Welcome to the DC Digital Lab!

Our team has put together a collection of videos, experiments and activities that you can do at home. We are here to help you overcome boredom and learn a few things in the process! Simply click the image or video to start your at home discoveries.


What Falls Down...

Have you ever seen an acorn fall from a tree? Maybe you have heard the tale of Isaac Newton getting inspired by apple hitting him in the head. The idea that objects fall from elevated surfaces is not new. This action is called gravity! When Isaac Newton was a young scientist, he began conducting theories on gravity. In 1687 Isaac Newton published 20 years’ worth of research on gravity. Today the idea is called Newtons Law of Gravitation.

What is gravity?

On Earth, gravity gives an object weight and pulls objects toward the center of earth. Gravity is the mutual attraction between two objects in the universe. Gravitational forces naturally occur between any objects that have mass and energy and pulls them together. This includes planets, stars and even other galaxies. Some objects have more gravity than others. An example of this would be that Earth has a stronger gravitational pull than a person. This is why when an object falls it is drawn to the Earth and stays on the ground, rather than being drawn to the person.

Relationship Between Mass, Weight and Gravity

Mass is the amount of matter in an object. A person’s mass is the same no matter where they travel in the universe. On the other hand, a person’s weight will change from place to place. Mass and weight can be measured in kilograms. When talking about change of weight from place to place, a scientist would typically use Newtons to measure weight instead of kilograms. In the image above you see an astronaut that weighs 980 Newtons and has a mass of 100kg. When the same astronaut travels to the moon the mass stays at 100kg and the weight changes to be 162.2 Newtons. How does this occur? The Earth has 60% more mass than the moon. The more mass an object has the more gravitational force it has. Due to the smaller mass on the moon, an astronaut would weigh less because of the lower force of gravity.

Relationship between the Moon, Earth and Sun

The Moon, similarly to Earth has its own gravity. You have previously learned that the gravity of Earth is larger than the gravity on the Moon. The Moon is known as “Earth’s natural satellite”, due to this relationship, it causes the Moon and Earth to be attracted to each other. This can explain why the Moon is in orbit with Earth. The gravity between the Earth and Moon causes them to orbit each other. The Moon’s pull on Earth is what causes the tides to change. High-tide is when the Moon’s gravitational pull is the strongest. Low-tide is when the Moon’s gravitational pull is the weakest. These tidal changes can be measured by the routine path of moons orbit due to its gravitational pull towards Earth. This information can be applied to the Sun and the arrangement of our solar system. The Sun is the biggest star in our solar system, and has the most mass. These components created a perfect arrangement of our solar system. The suns gravitational pull on each planet is unique to the distance of the Sun, due to the immense gravitational pull it attracted all the elements in our solar system to orbit the way they do now.


Falling Objects Activity

In this experiment, you will practice dropping two objects at the same height, at the same time. When looking at your objects take a guess at which items will hit the ground first and write down your ideas. Once the experiment is finished, look back at your old answers and make changes as needed.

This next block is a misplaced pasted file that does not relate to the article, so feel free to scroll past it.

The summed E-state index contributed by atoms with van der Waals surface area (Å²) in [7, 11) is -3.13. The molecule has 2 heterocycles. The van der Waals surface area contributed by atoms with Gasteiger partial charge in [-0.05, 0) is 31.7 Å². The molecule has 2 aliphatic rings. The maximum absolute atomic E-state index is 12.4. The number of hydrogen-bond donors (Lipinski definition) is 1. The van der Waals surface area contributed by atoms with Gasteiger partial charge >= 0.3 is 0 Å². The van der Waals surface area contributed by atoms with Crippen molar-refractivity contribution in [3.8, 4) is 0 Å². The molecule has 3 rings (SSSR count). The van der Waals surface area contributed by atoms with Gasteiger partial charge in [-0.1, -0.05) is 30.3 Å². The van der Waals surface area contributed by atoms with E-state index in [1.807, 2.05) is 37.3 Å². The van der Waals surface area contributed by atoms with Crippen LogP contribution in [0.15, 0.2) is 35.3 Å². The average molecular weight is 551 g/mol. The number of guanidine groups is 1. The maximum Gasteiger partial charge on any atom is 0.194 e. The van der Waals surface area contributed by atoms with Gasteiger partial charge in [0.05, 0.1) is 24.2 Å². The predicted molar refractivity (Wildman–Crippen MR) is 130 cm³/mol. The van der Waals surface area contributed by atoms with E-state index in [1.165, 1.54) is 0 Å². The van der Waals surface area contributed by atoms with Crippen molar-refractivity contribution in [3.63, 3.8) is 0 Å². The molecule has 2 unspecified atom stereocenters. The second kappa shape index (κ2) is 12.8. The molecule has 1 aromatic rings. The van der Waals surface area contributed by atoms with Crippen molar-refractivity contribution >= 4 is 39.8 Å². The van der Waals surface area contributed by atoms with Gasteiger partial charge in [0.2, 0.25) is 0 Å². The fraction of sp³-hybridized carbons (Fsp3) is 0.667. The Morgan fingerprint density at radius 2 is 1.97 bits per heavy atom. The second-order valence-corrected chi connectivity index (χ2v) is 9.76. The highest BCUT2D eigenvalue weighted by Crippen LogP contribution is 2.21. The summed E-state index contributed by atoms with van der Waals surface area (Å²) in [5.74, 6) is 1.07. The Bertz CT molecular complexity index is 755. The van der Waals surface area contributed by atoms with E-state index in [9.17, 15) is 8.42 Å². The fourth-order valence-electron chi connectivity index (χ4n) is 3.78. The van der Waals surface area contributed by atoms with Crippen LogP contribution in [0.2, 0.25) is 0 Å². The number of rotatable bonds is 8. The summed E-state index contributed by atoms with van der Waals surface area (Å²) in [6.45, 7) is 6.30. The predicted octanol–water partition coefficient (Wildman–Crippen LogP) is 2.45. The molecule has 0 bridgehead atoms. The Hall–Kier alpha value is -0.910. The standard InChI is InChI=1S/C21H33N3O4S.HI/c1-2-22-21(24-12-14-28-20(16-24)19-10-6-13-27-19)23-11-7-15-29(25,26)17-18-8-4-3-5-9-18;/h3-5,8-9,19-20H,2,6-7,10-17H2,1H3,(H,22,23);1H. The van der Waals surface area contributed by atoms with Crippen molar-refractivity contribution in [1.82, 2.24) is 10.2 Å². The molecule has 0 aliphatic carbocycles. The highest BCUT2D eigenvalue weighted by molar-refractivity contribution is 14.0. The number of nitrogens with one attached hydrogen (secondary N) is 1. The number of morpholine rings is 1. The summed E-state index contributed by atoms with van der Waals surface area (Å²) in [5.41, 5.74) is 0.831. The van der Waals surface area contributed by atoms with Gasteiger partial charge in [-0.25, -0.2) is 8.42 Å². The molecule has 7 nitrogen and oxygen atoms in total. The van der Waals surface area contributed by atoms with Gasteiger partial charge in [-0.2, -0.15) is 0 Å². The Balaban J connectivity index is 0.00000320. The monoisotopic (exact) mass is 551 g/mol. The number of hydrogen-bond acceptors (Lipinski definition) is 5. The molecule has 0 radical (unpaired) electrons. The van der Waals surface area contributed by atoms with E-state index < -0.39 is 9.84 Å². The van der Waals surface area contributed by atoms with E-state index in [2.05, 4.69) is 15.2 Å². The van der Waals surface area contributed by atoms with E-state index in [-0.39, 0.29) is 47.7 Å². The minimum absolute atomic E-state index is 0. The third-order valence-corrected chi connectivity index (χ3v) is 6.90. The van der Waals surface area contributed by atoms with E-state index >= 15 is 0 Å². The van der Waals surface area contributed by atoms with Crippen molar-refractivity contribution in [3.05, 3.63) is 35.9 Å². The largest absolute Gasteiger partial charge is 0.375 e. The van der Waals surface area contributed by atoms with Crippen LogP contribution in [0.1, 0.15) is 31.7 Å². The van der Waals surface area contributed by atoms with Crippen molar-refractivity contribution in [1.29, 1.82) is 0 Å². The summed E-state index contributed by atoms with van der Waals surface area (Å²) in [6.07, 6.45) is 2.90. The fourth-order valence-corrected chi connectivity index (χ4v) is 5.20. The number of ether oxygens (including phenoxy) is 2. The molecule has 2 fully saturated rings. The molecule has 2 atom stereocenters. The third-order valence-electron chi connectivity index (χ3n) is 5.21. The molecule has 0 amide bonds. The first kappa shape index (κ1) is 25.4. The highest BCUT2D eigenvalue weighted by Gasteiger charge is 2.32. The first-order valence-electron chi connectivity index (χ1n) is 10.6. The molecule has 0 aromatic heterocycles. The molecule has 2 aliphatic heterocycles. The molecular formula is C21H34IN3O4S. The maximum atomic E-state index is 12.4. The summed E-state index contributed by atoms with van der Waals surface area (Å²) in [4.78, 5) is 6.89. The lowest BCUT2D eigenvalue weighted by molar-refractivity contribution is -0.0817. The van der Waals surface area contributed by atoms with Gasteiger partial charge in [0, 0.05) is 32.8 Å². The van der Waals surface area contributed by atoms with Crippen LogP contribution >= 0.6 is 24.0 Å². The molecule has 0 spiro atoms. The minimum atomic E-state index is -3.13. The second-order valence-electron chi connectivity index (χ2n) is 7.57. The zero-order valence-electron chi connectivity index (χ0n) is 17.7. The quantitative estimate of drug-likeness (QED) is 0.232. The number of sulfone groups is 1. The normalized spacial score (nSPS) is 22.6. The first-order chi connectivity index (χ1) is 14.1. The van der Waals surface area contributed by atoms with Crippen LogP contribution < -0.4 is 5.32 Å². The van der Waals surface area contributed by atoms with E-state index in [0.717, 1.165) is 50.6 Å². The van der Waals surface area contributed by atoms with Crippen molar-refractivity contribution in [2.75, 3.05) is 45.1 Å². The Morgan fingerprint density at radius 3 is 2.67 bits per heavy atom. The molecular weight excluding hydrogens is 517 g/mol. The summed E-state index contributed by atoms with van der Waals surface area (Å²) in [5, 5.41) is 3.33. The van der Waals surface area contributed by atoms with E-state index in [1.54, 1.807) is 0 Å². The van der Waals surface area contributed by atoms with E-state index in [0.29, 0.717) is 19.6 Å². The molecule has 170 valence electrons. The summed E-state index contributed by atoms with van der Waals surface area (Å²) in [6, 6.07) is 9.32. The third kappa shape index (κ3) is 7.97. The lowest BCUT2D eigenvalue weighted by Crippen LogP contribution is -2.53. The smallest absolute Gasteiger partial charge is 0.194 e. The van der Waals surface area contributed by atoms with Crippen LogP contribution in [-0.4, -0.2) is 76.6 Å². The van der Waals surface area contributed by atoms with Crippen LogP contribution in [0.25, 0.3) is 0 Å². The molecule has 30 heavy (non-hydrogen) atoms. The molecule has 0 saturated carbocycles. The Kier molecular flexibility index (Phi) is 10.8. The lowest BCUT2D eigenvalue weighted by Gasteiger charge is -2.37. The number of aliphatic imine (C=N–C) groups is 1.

• 1 full apple
  • 1 apple cut in half
  • paper
  • Pens, pencils, any miscellaneous objects
  • Video recording device (optional)
  • (NOTE: when you drop an apple it can be messy, keep this in mind when you do the experiment)


  • Hold a full apple in one hand, and the half-cut apple in the other. Before you test the apples, make sure they are dropped at the same height at the same time. (Using a video recording device will make this easier to see which item drops first)
  • Once you do this experiment with an apple, do it again with a pencil and a pen. Record your findings.
  • Conduct your experiment a third time, one with an apple and one with a pencil or pen. Record your findings.
  • Repeat all procedures multiple times


If you did this experiment correctly the items should have fallen at the same time! You have previously learned that when an item falls on Earth it falls to the Earth because of gravity. The objects fall at the same time because they are experiencing the same gravitational pull.


Floating Water Activity


  • Water
  • Plastic Bottle
  • Bottle cap with a hole in it
  • 1 index card


  1. Fill your bottle almost to the top with water then attach the clear bottle cap with a hole in it
  2. Cover the hole in the with an index card then turn the bottle upside down.
  3. Take the card away take the card away. What do you see?

Why do you think the water didn’t fall out when you took it took away the index card? Why did it fall out when you tilted or shook the bottle?


The first reason is called cohesion. This happens when the tiny pieces that make up water, called molecules which are too small for you to see try to stick together.

The second is called adhesion this is what happens when one kind of molecule sticks to another kind of molecule. In this case it’s why the water molecules stuck to the plastic in the bottle cap.

Together cohesion and adhesion created a thin layer of water over the whole in your bottle cap which stopped the bottle from leaking when you shook or tilted the bottle, you broke that layer so the water started pouring out. When cohesion makes molecules stick together Scientists called the effect surface tension.



Video Experiments and Activities

DIY Science PDF experiments

Virtual Critter Corner